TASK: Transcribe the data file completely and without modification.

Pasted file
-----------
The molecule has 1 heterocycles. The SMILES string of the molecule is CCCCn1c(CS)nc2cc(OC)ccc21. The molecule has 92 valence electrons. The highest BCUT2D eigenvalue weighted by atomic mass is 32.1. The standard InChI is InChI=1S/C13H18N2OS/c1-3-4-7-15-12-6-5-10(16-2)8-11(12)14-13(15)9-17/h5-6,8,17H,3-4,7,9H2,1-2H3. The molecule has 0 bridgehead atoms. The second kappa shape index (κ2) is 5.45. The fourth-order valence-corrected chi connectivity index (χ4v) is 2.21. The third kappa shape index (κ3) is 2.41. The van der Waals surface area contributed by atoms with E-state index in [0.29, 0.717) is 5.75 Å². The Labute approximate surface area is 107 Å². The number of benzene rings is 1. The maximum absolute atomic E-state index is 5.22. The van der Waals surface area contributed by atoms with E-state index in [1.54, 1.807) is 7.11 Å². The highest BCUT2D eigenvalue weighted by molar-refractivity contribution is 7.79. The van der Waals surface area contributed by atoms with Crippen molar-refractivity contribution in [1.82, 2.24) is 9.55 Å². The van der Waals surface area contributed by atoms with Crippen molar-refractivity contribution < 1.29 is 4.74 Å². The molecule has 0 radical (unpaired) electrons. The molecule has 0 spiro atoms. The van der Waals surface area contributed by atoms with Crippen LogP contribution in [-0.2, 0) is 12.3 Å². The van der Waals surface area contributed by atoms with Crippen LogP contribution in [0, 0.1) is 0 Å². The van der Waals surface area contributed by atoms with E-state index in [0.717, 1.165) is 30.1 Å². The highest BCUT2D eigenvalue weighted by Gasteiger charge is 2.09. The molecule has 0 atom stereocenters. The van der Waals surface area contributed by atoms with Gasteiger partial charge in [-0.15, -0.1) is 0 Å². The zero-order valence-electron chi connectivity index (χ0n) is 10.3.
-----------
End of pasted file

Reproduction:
The molecule has 1 heterocycles. The SMILES string of the molecule is CCCCn1c(CS)nc2cc(OC)ccc21. The molecule has 92 valence electrons. The highest BCUT2D eigenvalue weighted by atomic mass is 32.1. The standard InChI is InChI=1S/C13H18N2OS/c1-3-4-7-15-12-6-5-10(16-2)8-11(12)14-13(15)9-17/h5-6,8,17H,3-4,7,9H2,1-2H3. The molecule has 0 bridgehead atoms. The second kappa shape index (κ2) is 5.45. The fourth-order valence-corrected chi connectivity index (χ4v) is 2.21. The third kappa shape index (κ3) is 2.41. The van der Waals surface area contributed by atoms with E-state index in [0.29, 0.717) is 5.75 Å². The Labute approximate surface area is 107 Å². The number of benzene rings is 1. The maximum absolute atomic E-state index is 5.22. The van der Waals surface area contributed by atoms with E-state index in [1.54, 1.807) is 7.11 Å². The highest BCUT2D eigenvalue weighted by molar-refractivity contribution is 7.79. The van der Waals surface area contributed by atoms with Crippen molar-refractivity contribution in [1.82, 2.24) is 9.55 Å². The van der Waals surface area contributed by atoms with Crippen molar-refractivity contribution < 1.29 is 4.74 Å². The molecule has 0 radical (unpaired) electrons. The molecule has 0 spiro atoms. The van der Waals surface area contributed by atoms with Crippen LogP contribution in [-0.2, 0) is 12.3 Å². The van der Waals surface area contributed by atoms with Crippen LogP contribution in [0, 0.1) is 0 Å². The van der Waals surface area contributed by atoms with E-state index in [0.717, 1.165) is 30.1 Å². The highest BCUT2D eigenvalue weighted by Gasteiger charge is 2.09. The molecule has 0 atom stereocenters. The van der Waals surface area contributed by atoms with Gasteiger partial charge in [-0.15, -0.1) is 0 Å². The zero-order valence-electron chi connectivity index (χ0n) is 10.3.